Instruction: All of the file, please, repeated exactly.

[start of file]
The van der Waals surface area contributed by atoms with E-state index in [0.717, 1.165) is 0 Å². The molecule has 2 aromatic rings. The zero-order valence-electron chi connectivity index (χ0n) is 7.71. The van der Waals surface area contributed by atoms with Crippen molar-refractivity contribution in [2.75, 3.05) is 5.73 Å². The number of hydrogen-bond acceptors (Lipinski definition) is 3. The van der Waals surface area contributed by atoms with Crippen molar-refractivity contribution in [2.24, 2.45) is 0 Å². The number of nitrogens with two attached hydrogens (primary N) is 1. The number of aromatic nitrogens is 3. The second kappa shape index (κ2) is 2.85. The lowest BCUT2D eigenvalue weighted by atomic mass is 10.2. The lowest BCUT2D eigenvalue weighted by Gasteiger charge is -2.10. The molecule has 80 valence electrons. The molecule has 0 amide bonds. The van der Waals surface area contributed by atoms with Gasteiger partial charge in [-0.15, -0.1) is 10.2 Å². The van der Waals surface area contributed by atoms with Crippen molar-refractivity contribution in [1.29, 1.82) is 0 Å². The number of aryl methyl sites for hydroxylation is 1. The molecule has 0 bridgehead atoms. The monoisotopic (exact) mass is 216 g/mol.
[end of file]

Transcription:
The van der Waals surface area contributed by atoms with E-state index in [0.717, 1.165) is 0 Å². The molecule has 2 aromatic rings. The zero-order valence-electron chi connectivity index (χ0n) is 7.71. The van der Waals surface area contributed by atoms with Crippen molar-refractivity contribution in [2.75, 3.05) is 5.73 Å². The number of hydrogen-bond acceptors (Lipinski definition) is 3. The van der Waals surface area contributed by atoms with Crippen molar-refractivity contribution in [2.24, 2.45) is 0 Å². The number of nitrogens with two attached hydrogens (primary N) is 1. The number of aromatic nitrogens is 3. The second kappa shape index (κ2) is 2.85. The lowest BCUT2D eigenvalue weighted by atomic mass is 10.2. The lowest BCUT2D eigenvalue weighted by Gasteiger charge is -2.10. The molecule has 80 valence electrons. The molecule has 0 amide bonds. The van der Waals surface area contributed by atoms with Gasteiger partial charge in [-0.15, -0.1) is 10.2 Å². The van der Waals surface area contributed by atoms with Crippen molar-refractivity contribution in [1.29, 1.82) is 0 Å². The number of aryl methyl sites for hydroxylation is 1. The molecule has 0 bridgehead atoms. The monoisotopic (exact) mass is 216 g/mol.